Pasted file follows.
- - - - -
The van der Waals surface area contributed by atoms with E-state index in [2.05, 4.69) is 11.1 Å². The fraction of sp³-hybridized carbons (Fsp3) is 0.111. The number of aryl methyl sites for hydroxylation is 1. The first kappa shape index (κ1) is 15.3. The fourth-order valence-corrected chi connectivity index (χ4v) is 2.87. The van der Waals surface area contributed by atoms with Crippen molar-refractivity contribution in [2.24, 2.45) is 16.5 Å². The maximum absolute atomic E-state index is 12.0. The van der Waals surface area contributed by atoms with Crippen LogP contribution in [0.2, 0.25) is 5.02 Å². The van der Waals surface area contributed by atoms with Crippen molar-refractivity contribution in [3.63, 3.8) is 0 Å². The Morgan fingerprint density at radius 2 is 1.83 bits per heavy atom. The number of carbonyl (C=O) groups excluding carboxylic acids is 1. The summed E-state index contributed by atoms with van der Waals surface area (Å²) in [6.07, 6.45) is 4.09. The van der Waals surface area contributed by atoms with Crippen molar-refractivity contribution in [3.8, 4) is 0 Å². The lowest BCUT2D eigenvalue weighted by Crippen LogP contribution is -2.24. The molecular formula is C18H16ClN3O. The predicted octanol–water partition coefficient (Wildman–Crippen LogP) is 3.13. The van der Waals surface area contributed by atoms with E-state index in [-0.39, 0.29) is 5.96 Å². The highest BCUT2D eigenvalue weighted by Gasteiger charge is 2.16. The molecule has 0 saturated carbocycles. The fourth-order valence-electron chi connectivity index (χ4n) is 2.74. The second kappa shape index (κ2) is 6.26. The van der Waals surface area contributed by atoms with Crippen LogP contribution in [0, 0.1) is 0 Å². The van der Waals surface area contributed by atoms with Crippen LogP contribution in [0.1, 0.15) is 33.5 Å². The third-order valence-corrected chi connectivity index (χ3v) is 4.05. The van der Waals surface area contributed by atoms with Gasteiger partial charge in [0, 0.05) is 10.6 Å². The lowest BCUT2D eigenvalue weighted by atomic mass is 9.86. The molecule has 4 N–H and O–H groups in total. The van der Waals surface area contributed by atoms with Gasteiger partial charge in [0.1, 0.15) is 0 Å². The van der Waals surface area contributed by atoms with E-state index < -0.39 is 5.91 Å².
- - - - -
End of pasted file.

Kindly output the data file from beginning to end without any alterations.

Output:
The van der Waals surface area contributed by atoms with E-state index in [2.05, 4.69) is 11.1 Å². The fraction of sp³-hybridized carbons (Fsp3) is 0.111. The number of aryl methyl sites for hydroxylation is 1. The first kappa shape index (κ1) is 15.3. The fourth-order valence-corrected chi connectivity index (χ4v) is 2.87. The van der Waals surface area contributed by atoms with Crippen molar-refractivity contribution in [2.24, 2.45) is 16.5 Å². The maximum absolute atomic E-state index is 12.0. The van der Waals surface area contributed by atoms with Crippen LogP contribution in [0.2, 0.25) is 5.02 Å². The van der Waals surface area contributed by atoms with Crippen molar-refractivity contribution in [3.63, 3.8) is 0 Å². The Morgan fingerprint density at radius 2 is 1.83 bits per heavy atom. The number of carbonyl (C=O) groups excluding carboxylic acids is 1. The summed E-state index contributed by atoms with van der Waals surface area (Å²) in [6.07, 6.45) is 4.09. The van der Waals surface area contributed by atoms with Crippen molar-refractivity contribution in [3.8, 4) is 0 Å². The lowest BCUT2D eigenvalue weighted by Crippen LogP contribution is -2.24. The molecular formula is C18H16ClN3O. The predicted octanol–water partition coefficient (Wildman–Crippen LogP) is 3.13. The van der Waals surface area contributed by atoms with E-state index in [-0.39, 0.29) is 5.96 Å². The highest BCUT2D eigenvalue weighted by Gasteiger charge is 2.16. The molecule has 0 saturated carbocycles. The fourth-order valence-electron chi connectivity index (χ4n) is 2.74. The second kappa shape index (κ2) is 6.26. The van der Waals surface area contributed by atoms with Crippen LogP contribution in [0, 0.1) is 0 Å². The van der Waals surface area contributed by atoms with Crippen LogP contribution in [0.1, 0.15) is 33.5 Å². The third-order valence-corrected chi connectivity index (χ3v) is 4.05. The van der Waals surface area contributed by atoms with Gasteiger partial charge in [0, 0.05) is 10.6 Å². The lowest BCUT2D eigenvalue weighted by atomic mass is 9.86. The molecule has 4 N–H and O–H groups in total. The van der Waals surface area contributed by atoms with Gasteiger partial charge in [0.1, 0.15) is 0 Å². The van der Waals surface area contributed by atoms with E-state index < -0.39 is 5.91 Å².